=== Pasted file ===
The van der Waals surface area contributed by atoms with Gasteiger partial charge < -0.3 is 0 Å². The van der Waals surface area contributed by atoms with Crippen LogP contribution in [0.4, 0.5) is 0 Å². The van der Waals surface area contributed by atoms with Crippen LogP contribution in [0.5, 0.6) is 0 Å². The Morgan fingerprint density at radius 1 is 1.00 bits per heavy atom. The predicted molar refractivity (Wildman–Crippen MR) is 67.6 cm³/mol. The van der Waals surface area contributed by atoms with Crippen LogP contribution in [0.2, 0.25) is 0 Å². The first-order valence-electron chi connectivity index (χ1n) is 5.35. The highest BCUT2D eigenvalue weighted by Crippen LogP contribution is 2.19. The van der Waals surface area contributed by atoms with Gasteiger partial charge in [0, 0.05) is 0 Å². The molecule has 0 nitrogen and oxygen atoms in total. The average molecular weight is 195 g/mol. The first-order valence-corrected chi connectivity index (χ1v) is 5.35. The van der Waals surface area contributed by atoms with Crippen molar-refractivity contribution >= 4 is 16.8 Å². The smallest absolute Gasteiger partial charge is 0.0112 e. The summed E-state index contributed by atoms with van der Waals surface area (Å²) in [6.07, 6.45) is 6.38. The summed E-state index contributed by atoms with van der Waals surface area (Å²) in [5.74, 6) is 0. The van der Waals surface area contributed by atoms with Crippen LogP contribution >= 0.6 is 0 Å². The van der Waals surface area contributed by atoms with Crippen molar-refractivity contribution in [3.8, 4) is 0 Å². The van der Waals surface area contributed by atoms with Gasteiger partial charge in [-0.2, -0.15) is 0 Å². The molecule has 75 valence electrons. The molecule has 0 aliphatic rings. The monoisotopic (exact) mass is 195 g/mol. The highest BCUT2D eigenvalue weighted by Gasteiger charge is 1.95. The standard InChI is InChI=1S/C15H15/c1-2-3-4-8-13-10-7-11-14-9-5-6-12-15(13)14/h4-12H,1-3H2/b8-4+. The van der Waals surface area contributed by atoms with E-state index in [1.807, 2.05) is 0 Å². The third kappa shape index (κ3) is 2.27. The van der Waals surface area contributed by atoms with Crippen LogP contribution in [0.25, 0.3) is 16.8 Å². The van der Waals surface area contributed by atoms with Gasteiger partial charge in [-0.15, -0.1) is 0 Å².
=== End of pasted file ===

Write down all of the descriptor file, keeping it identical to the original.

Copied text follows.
The van der Waals surface area contributed by atoms with Gasteiger partial charge < -0.3 is 0 Å². The van der Waals surface area contributed by atoms with Crippen LogP contribution in [0.4, 0.5) is 0 Å². The van der Waals surface area contributed by atoms with Crippen LogP contribution in [0.5, 0.6) is 0 Å². The Morgan fingerprint density at radius 1 is 1.00 bits per heavy atom. The predicted molar refractivity (Wildman–Crippen MR) is 67.6 cm³/mol. The van der Waals surface area contributed by atoms with Crippen LogP contribution in [0.2, 0.25) is 0 Å². The first-order valence-electron chi connectivity index (χ1n) is 5.35. The highest BCUT2D eigenvalue weighted by Crippen LogP contribution is 2.19. The van der Waals surface area contributed by atoms with Gasteiger partial charge in [0, 0.05) is 0 Å². The molecule has 0 nitrogen and oxygen atoms in total. The average molecular weight is 195 g/mol. The first-order valence-corrected chi connectivity index (χ1v) is 5.35. The van der Waals surface area contributed by atoms with Crippen molar-refractivity contribution >= 4 is 16.8 Å². The smallest absolute Gasteiger partial charge is 0.0112 e. The summed E-state index contributed by atoms with van der Waals surface area (Å²) in [6.07, 6.45) is 6.38. The summed E-state index contributed by atoms with van der Waals surface area (Å²) in [5.74, 6) is 0. The van der Waals surface area contributed by atoms with Crippen LogP contribution >= 0.6 is 0 Å². The van der Waals surface area contributed by atoms with Crippen molar-refractivity contribution in [3.8, 4) is 0 Å². The van der Waals surface area contributed by atoms with Gasteiger partial charge in [-0.2, -0.15) is 0 Å². The molecule has 75 valence electrons. The molecule has 0 aliphatic rings. The monoisotopic (exact) mass is 195 g/mol. The highest BCUT2D eigenvalue weighted by Gasteiger charge is 1.95. The standard InChI is InChI=1S/C15H15/c1-2-3-4-8-13-10-7-11-14-9-5-6-12-15(13)14/h4-12H,1-3H2/b8-4+. The van der Waals surface area contributed by atoms with E-state index in [1.807, 2.05) is 0 Å². The third kappa shape index (κ3) is 2.27. The van der Waals surface area contributed by atoms with Crippen LogP contribution in [0.25, 0.3) is 16.8 Å². The van der Waals surface area contributed by atoms with Gasteiger partial charge in [-0.15, -0.1) is 0 Å².